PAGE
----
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Detroit Financial Advisory Board A 'Credit Positive,' Says Moody's

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Michigan Gov. Rick Snyder, a Republican, pushed for the creation of a financial advisory board to ward off bankruptcy.
Michigan Gov. Rick Snyder, a Republican, pushed for the creation of a financial advisory board to ward off bankruptcy.

A month after Moody's Investors Service downgraded more than $2.5 billion of Detroit's debt to below investment grade, the city is still under review for further hits to its credit score. But an analysis released by the rating agency on Monday did say that the signing of a consent agreement creating a financial advisory board to oversee city finances was a "credit positive" for Detroit.

"The agreement averts the state’s appointment of an emergency financial manager, which would have increased the risk of a Chapter 9 bankruptcy filing. Moreover, it creates a formal state role in the city’s fiscal affairs in a challenging political environment," the analysis stated. It also noted that the board and other parts of the city's consent agreement with the state "reduce the city’s near-term risk of a bankruptcy."

If Detroit is downgraded further, that will make it even harder for the city to borrow money from lenders when issuing bonds. But the analysis today provides a rare note of optimism.

Moody's spokesman David Jacobson said Monday's analysis, while positive, was not the same as upgrading the city's rating or even altering the agency's outlook on whether the rating would change.

"There's quite a bit of other things happening there," Jacobson noted. Moody's will make a further decision on whether to downgrade Detroit debt even further by June 20.

The agency's brief analysis signals that it thinks the board and the extensive powers that go along with the consent agreement will be good for bondholders.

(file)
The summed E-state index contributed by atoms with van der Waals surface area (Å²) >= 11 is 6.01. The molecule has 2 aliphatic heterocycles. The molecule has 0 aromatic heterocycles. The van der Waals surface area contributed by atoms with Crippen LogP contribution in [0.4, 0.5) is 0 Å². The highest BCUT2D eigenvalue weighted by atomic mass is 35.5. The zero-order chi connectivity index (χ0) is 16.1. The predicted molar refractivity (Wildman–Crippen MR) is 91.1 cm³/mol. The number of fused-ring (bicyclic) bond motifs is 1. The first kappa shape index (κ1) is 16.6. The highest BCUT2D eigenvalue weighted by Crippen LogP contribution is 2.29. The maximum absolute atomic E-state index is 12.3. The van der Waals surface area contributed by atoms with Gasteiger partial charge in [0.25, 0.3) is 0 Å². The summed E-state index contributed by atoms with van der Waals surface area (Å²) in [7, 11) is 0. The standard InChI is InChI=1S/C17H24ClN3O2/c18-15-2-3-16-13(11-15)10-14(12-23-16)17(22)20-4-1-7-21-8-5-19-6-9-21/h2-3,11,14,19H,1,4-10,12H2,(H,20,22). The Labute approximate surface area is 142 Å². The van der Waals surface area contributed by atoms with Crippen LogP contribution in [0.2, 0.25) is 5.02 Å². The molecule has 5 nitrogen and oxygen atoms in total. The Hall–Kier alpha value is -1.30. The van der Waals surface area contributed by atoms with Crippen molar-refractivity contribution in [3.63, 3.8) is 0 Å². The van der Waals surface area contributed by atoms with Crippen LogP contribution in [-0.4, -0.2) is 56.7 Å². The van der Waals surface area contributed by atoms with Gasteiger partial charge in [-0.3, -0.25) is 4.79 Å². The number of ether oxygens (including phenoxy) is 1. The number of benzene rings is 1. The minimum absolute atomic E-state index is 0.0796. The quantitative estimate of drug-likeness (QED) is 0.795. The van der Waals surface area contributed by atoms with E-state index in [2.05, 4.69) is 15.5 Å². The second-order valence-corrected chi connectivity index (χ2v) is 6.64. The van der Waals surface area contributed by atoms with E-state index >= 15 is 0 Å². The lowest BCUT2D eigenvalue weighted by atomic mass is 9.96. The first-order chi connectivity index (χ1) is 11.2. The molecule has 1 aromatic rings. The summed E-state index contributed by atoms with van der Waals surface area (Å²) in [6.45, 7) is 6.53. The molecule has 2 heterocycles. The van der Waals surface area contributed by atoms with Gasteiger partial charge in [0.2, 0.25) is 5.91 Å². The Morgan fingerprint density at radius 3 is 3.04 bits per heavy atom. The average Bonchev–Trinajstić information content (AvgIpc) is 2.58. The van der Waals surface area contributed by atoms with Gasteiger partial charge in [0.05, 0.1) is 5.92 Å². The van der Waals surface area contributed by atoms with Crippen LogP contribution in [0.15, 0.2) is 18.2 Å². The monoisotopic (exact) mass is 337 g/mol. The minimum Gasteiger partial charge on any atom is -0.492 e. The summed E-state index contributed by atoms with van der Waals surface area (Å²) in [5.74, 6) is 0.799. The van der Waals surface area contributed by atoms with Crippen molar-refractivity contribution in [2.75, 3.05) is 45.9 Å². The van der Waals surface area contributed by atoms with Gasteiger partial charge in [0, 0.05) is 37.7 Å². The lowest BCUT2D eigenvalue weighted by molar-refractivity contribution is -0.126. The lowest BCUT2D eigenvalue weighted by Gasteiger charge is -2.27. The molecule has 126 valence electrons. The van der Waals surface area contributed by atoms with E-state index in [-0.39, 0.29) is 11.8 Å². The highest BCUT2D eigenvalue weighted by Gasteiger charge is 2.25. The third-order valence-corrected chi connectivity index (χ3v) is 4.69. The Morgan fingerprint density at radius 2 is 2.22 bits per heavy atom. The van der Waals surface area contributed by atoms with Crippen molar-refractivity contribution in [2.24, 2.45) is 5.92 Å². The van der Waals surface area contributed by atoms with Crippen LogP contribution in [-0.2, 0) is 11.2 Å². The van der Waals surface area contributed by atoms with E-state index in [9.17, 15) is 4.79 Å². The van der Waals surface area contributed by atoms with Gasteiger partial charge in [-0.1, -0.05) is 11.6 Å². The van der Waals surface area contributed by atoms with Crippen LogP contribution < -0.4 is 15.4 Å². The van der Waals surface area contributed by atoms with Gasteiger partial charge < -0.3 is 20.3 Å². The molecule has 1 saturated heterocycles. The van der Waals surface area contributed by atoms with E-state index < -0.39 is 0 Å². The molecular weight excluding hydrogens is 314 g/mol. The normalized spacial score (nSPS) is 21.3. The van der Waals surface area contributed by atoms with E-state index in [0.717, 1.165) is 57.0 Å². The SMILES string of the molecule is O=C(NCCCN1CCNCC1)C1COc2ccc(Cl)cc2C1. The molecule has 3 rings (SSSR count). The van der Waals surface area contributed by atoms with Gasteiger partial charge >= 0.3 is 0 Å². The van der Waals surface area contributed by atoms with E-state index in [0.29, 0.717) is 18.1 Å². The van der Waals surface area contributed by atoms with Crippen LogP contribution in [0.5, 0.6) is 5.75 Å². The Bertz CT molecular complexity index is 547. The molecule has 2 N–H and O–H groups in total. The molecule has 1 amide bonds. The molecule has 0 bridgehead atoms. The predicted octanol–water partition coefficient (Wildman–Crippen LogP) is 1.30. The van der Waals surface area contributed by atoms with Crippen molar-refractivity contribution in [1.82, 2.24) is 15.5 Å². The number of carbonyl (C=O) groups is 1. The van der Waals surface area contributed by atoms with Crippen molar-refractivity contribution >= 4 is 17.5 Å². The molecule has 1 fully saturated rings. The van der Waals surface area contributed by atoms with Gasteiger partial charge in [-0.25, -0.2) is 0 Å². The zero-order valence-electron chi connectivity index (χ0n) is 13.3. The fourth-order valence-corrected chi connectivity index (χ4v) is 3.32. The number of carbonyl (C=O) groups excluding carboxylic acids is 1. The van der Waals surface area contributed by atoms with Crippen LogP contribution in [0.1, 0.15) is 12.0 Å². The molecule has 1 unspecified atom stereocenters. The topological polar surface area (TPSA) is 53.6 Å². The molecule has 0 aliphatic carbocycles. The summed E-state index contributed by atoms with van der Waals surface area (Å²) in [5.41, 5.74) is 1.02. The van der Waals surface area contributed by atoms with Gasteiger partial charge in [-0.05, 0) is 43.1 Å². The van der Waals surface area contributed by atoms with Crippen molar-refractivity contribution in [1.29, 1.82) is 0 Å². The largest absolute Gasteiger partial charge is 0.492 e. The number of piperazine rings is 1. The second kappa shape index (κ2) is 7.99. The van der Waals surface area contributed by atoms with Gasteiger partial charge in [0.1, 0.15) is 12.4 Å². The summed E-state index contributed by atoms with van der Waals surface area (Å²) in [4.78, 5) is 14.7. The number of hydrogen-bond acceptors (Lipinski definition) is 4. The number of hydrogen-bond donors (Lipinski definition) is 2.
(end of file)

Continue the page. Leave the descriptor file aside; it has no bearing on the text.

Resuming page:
Clayton Gillette, a professor the New York University School of Law who studies such boards, said it's a little too early to tell who the board will serve best: the city trying to provide for its citizens, the state trying to prevent financial contagion, or the bondholders trying to recover billions of dollars in debt.

The tug-and-pull between those interests, said Gillette, was a central theme in his research on financial advisory boards. In the Detroit consent agreement, he said, while "it's not clear to me who is served, it's clear to me what some of the agenda is."

"It's certainly tilted in a manner that purports to induce or require the city to change the way in which it deals with public sector unions," he said. "There's a sense that the agreements with public sector unions are largely responsible for the negative financial position of municipalities today. That seems endemic in here."

More indications of where the city is headed -- whether, for instance, it tears up contracts with those unions or slashes city services -- should become clearer once the city and state appoint their board members, Gillette added.

According to the consent agreement, the financial advisory board's work will begin in earnest on July 20.

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